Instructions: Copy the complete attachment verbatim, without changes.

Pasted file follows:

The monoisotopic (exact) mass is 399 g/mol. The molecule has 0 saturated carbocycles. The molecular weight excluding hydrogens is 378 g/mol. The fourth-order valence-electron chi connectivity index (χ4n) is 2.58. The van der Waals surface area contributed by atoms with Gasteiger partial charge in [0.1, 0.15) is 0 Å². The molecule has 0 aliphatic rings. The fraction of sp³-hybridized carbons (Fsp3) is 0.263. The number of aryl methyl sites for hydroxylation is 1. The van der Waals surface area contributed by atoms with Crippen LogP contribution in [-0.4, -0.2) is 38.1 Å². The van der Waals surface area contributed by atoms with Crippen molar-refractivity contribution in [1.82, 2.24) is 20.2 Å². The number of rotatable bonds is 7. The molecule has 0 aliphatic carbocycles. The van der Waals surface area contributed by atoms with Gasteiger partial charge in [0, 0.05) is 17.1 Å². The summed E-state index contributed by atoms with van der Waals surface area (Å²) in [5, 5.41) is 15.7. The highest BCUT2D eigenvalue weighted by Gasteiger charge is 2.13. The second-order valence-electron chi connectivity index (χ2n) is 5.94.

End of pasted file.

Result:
The monoisotopic (exact) mass is 399 g/mol. The molecule has 0 saturated carbocycles. The molecular weight excluding hydrogens is 378 g/mol. The fourth-order valence-electron chi connectivity index (χ4n) is 2.58. The van der Waals surface area contributed by atoms with Gasteiger partial charge in [0.1, 0.15) is 0 Å². The molecule has 0 aliphatic rings. The fraction of sp³-hybridized carbons (Fsp3) is 0.263. The number of aryl methyl sites for hydroxylation is 1. The van der Waals surface area contributed by atoms with Crippen LogP contribution in [-0.4, -0.2) is 38.1 Å². The van der Waals surface area contributed by atoms with Crippen molar-refractivity contribution in [1.82, 2.24) is 20.2 Å². The number of rotatable bonds is 7. The molecule has 0 aliphatic carbocycles. The van der Waals surface area contributed by atoms with Gasteiger partial charge in [0, 0.05) is 17.1 Å². The summed E-state index contributed by atoms with van der Waals surface area (Å²) in [5, 5.41) is 15.7. The highest BCUT2D eigenvalue weighted by Gasteiger charge is 2.13. The second-order valence-electron chi connectivity index (χ2n) is 5.94.